This invention relates to a speckled oral composition; more particularly it relates to a dentifrice gel which includes esthetically pleasingly colored particles.
In the past, dentifrices have been colored in whole or in part to produce various esthetic effects. It has been particularly desired to produce a dentifrice containing visible or attractively colored particles. Such particles have often imparted characteristics to the dentifrice which may not be wholly desirable. Thus, flavor or abrasiveness may be too greatly concentrated in these particles and not sufficiently distributed throughout the dentifrice. Furthermore, such particles may be palpable and impart a degree of grittiness to the dentifrice which some people may find annoying.
It is an advantage of the invention that speckled or colored particles are provided in a dentifrice, which particles are esthetically pleasing but are without disadvantages which have been present in speckled dentifrices of the prior art. Additional advantages of this invention will be apparent from consideration of the following specification.
In accordance with certain of its aspects, this invention relates to a dentifrice gel composition comprising a gel vehicle comprising an aqueous liquid and alkali metal carboxymethyl cellulose gelling agent and having incorporated therein impalpable non-toxic colored particles of the water insoluble salt of carboxymethyl cellulose and a polyvalent metal.
The polyvalent metals employed are in the form of their water-soluble salts or water-soluble hydroxides (the solubility being sufficient to enter into reaction with alkali metal carboxymethyl cellulose). They should also be substantially non-toxic upon placement in the oral cavity, even though the amount of soluble polyvalent metal ion remaining after reaction as alkali metal carboxymethyl cellulose is minimal. The following polyvalent metals may be used:
METAL PERIODIC GROUP ATOMIC NO. Magnesium II A 12 Calcium II A 20 Strontium II A 38 Barium II A 56 Aluminum III A 13 Gallium III A 31 Germanium IV A 32 Tin IV A 50 Lead IV A 82 Iron VIII 26 Nickel VIII 28 Zinc II B 30 Cadmium II B 48
each of these polyvalent metals is characterized as being selected from the group consisting of a member of periodic Group II A having an atomic weight of 12-56, Group VIII having an atomic number of 26 and 28, Group II B having an atomic number of 30 and 48, Group III A having an atomic number of 13 and 31 and Group IV A having an atomic number of 32-82.
Metals set forth above which are capable of forming water-soluble salts or hydroxides in two polyvalent valences, such as iron and tin may be employed in both valence forms.
The prepared salts and hydroxides used in forming insoluble salt of carboxymethyl cellulose are aluminum, calcium, iron, cadmium and tin, particularly aluminum and calcium.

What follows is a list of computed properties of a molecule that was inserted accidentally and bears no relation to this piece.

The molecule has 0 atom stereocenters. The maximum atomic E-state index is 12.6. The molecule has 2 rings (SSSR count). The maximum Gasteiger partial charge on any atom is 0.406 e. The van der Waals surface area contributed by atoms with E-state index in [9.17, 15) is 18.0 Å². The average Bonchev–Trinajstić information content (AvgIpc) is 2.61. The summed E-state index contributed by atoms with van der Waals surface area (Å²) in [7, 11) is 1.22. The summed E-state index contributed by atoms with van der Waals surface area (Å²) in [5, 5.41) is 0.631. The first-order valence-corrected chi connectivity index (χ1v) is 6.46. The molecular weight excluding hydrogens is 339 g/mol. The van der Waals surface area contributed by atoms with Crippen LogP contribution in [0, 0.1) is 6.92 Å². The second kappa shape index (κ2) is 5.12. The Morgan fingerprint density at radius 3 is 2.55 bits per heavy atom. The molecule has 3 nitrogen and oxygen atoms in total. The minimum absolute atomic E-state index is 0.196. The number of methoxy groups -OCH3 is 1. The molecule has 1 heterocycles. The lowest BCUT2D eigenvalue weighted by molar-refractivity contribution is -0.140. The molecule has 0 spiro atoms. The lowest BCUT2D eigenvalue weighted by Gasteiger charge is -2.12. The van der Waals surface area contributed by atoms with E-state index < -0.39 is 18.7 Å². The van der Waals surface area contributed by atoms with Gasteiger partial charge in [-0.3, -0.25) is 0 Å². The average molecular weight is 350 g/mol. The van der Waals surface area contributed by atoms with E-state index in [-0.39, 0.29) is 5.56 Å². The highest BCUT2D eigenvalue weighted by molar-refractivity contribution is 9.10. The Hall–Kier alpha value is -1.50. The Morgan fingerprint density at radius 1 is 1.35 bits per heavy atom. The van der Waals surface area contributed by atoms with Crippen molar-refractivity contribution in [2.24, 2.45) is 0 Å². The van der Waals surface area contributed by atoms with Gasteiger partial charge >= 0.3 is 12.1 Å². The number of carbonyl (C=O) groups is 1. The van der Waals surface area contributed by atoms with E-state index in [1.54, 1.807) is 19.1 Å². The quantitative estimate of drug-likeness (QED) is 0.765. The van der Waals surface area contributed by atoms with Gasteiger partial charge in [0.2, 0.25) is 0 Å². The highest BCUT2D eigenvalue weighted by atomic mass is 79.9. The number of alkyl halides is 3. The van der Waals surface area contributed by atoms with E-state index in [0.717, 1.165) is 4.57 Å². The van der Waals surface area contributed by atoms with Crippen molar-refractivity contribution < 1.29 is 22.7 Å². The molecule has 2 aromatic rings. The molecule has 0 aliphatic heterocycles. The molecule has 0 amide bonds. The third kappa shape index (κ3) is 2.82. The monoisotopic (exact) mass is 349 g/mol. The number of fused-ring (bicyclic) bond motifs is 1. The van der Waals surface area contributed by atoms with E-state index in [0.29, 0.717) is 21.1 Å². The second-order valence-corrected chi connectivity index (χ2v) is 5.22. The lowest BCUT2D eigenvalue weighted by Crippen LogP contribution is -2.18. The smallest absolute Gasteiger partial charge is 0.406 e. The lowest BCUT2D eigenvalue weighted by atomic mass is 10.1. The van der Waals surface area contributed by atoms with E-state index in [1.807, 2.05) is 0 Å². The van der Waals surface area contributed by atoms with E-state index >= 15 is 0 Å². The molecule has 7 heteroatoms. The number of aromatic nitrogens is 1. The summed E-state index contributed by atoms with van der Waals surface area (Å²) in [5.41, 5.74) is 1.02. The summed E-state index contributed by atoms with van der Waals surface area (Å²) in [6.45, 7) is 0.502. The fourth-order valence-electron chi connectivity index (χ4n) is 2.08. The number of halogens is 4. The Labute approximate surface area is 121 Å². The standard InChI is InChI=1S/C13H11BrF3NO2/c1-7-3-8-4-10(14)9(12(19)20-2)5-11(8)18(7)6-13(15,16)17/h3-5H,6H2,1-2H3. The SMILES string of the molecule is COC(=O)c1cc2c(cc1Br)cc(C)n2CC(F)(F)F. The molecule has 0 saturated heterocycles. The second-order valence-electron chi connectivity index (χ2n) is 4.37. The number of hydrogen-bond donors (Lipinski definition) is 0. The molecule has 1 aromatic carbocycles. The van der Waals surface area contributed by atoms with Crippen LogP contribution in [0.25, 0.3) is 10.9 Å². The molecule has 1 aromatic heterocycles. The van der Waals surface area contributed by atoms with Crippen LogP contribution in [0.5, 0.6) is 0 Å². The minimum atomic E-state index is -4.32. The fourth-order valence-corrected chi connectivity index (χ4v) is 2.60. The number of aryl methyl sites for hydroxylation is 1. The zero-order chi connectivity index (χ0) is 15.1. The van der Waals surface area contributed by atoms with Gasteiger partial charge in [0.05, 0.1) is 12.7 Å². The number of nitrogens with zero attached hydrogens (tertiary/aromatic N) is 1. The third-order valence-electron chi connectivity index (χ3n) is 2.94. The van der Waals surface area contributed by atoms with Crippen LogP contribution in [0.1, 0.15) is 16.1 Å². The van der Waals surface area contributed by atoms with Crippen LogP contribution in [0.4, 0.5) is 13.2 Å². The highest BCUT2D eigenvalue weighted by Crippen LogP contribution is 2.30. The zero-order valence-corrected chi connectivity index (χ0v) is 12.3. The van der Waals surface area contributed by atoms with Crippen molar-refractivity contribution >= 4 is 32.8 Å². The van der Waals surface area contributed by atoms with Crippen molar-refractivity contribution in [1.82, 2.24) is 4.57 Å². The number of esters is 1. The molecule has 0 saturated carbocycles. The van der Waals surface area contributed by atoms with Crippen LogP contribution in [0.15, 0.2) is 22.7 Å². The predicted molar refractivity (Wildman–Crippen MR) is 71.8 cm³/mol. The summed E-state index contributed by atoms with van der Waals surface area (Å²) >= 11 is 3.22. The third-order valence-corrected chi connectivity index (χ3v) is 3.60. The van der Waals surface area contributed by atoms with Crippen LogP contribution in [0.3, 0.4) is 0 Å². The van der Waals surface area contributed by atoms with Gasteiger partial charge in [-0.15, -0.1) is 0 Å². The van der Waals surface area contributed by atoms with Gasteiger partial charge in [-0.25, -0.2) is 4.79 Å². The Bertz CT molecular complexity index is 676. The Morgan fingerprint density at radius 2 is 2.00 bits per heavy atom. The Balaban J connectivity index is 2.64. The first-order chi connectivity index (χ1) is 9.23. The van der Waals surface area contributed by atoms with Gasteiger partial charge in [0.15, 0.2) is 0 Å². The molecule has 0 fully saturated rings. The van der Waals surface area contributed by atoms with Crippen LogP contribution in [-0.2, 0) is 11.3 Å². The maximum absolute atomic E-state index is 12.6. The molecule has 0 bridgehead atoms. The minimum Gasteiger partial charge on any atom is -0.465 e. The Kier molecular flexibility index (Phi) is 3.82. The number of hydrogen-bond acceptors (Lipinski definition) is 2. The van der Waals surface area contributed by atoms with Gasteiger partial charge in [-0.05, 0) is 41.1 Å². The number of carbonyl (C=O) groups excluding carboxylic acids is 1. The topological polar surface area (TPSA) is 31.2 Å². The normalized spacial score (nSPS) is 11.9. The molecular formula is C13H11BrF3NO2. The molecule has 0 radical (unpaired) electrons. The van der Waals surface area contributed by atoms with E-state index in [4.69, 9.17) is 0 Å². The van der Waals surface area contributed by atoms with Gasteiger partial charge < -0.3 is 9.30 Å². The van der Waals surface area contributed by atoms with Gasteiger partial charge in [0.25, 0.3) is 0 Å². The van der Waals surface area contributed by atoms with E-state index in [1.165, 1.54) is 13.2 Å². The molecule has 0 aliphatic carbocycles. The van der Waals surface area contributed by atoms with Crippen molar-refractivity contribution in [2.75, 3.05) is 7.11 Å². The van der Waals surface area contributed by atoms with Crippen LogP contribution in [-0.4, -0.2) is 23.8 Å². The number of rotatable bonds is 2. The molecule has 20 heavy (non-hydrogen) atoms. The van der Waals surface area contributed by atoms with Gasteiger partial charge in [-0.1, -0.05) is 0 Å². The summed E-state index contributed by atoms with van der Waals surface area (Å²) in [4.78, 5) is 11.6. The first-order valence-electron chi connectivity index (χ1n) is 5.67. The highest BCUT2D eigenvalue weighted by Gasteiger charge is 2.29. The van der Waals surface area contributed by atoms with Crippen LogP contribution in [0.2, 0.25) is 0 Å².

Dentifrices such as toothpastes which may be translucent, transparent, as well as opaque, contain a dental vehicle which forms a gel or creamy mass of a consistency which can be desirably extruded from a collapsible tube such as an aluminum tube, or a lead tube.
The vehicle, often referred to as a gelled vehicle, contains liquids and solids. In general, the liquid comprises water and/or a humectant such as glycerine, sorbitol, propylene glycol or polyethylene glycol 400 including suitable mixtures thereof. It is usually advantageous to use a mixture of both water and one or two humectants. The total liquid content is generally about 20-29 percent by weight of the vehicle. In transparent and translucent vehicles the liquid content of the toothpaste may be about 20-90 percent by weight, while in opaque vehicles the total liquid content is usually about 20-50 percent by weight. The preferred humectants are glycerine and sorbitol. Typically clear, that is transparent or translucent, vehicle contains 0-80 percent by weight of glycerine, about 20-80 percent by weight of sorbitol and about 20-80 percent by weight of water. Opaque vehicles typically contain about 15-35 percent by weight of glycerine and about 10-30 percent by weight of water.
The solid portion of the vehicle is a gelling agent. In the instant invention the gelling agent includes alkali metal carboxymethyl cellulose in amount of at least about 0.25 percent by weight of the vehicle. Additional gelling agents may also be present. Gelling agents which may be additionally present include viscarin, gelatin, starch, glucose, sucrose, polyvinyl pyrollidone, polyvinyl alcohol, gum tragacanth, gum karaya, hydroxy propyl cellulose, methyl cellulose, carboxyethyl cellulose, sodium alginate, Laponite CP or SP, which are each synthetic inorganic complex silicate clays sold under trademwrk by Laporte Industries, LTD., and magnesium aluminum silicate gel. The solid portion or gelling agent of the vehicle is typically present in amount of about 0.25-10 percent by weight of the toothpaste and preferably about 0.35-5 percent by weight. Alkali metal carboxymethyl cellulose includes the lithium, sodium and potassium salts.